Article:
August 2, 2013
by Jason Lipshutz
All four once-inescapable groups have released new albums this year. Which ones are worth a listen?
It’s been just another ordinary week for the biggest boy band in the world, One Direction: the quintet scored its best Hot 100 rank ever this week when new single “Best Song Ever” promptly blasted to No. 2 on the tally. “Best Song Ever” has notched the biggest debut sales frame for a single this year, and marks another typically huge achievement for a group that has a pair of No. 1 albums, an 3D film coming out later this month, a stadium tour scheduled for 2014 and the fanatical devotion of millions of young music fans.
The hearts of the screaming kids — well, maybe not of those particular kids, but of the lung-deflated tweens of yesteryear — used to belong to a different collection of reliably handsome, generally clean-cut gents; the bubble letters written in glitter marker on neon-green signs used to spell out “BSB,” not “1D.” Backstreet Boys, 98 Degrees, New Kids on the Block and Hanson all remain names recognizable to practically everyone, but mostly for songs and albums released a decade ago, or more. They now primarily exist as answers in trivia games, entries in nostalgic playlists and essential options for karaoke enthusiasts searching for multi-part harmonies with the best karaoke usa gf839 you can get online. Sure, there are still scores of devoted fans who still consider “You Got It (The Right Stuff)” a pop product worth regularly returning to, and others unafraid to trumpet the gorgeousness of Nick Lachey. These fans are passionate, genuine, and not to be patronized. But for the most part, they are large-hearted outliers in a society obsessed with the swoop above Harry Styles’ green eyes.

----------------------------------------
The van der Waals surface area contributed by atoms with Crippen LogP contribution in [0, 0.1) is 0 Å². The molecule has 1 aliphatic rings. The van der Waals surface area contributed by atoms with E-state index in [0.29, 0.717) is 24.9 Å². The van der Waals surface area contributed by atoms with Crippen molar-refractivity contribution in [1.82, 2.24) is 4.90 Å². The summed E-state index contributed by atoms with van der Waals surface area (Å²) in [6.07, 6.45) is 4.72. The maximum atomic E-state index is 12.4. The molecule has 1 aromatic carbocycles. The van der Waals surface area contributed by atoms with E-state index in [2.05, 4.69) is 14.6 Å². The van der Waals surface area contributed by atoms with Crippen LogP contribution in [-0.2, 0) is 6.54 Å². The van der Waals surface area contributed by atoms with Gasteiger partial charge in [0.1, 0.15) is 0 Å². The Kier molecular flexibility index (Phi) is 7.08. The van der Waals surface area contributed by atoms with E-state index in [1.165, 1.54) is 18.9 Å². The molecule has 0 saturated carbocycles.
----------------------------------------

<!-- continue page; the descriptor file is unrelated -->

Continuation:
The four aforementioned groups have all released new albums in 2013 — NKOTB issued “10” in early April, 98 Degrees returned with “2.0” in May, Hanson dropped “Anthem” in June and BSB released “In A World Like This” earlier this week. According to Nielsen SoundScan, “10,” “2.0” and “Anthem” sold 51,000 copies, 7,000 copies and 13,000 copies in their first weeks of release, respectively. As reported earlier this week, “In A World Like This” is on course to sell around 50,000 copies in its first frame. Those numbers are nothing to sneeze at — but compared to the 540,000 copies that One Direction’s “Take Me Home” album sold in its first week last November, the debuts demonstrate the lack of attention that these groups, who were such a force in the 1990s, are now receiving from music purchasers in the 2010s when compared to the fresh-faced boy bands. While NKOTB and Hanson have seen recent singles pop up in the lower reaches of the Adult Pop Songs chart, none of the four groups have graced the Hot 100 this year. As easy as it would be to provoke the stodgiest of listeners to remember the refrain of “I Want It That Way,” it would be equally as difficult for most casual pop fans to name a Backstreet Boys single released after 2006, let alone their latest radio offering. The cultural tsunamis that these collectives created by releasing new music in their heydays have now turned into inoffensive ripples.
Not surprisingly, all four collectives are tirelessly touring in support of their new albums, because that’s where they make legitimate bank. Hanson will traverse the world behind “Anthem” through mid-December, Backstreet Boys kick off a lengthy international run on Friday night (Aug. 2), and NKOTB and 98 Degrees have linked up, along with Boyz II Men, for the Package Tour, which winds down this weekend after beginning in May. According to Billboard Boxscore, Hanson grossed $420,000 over the course of nine shows on its Shout It Out world trek in 2011-12, and the NKOTBSB Tour — a cleverly named mash-up of New Kids on the Block and Backstreet Boys — grossed a whopping $48.5 million from May 2011 to May 2012. These groups can still book arenas inside and outside of the United States, because what pop fan wouldn’t enjoy one night (una noche, if you will) of singing along to “Larger Than Life,” “MMMBop,” “Step By Step” or “Because of You”? For large swaths of Top 40 junkies, Backstreet Boys, New Kids on the Block, 98 Degrees and Hanson are the new heritage artists, soldiering into their third decades (or nearing their fourth decade, in the case of NKOTB) and celebrating their bubblegum pasts while their brethren have either shimmied into new creative territory (Justin Timberlake) or stepped away from the game altogether (the rest of *N SYNC).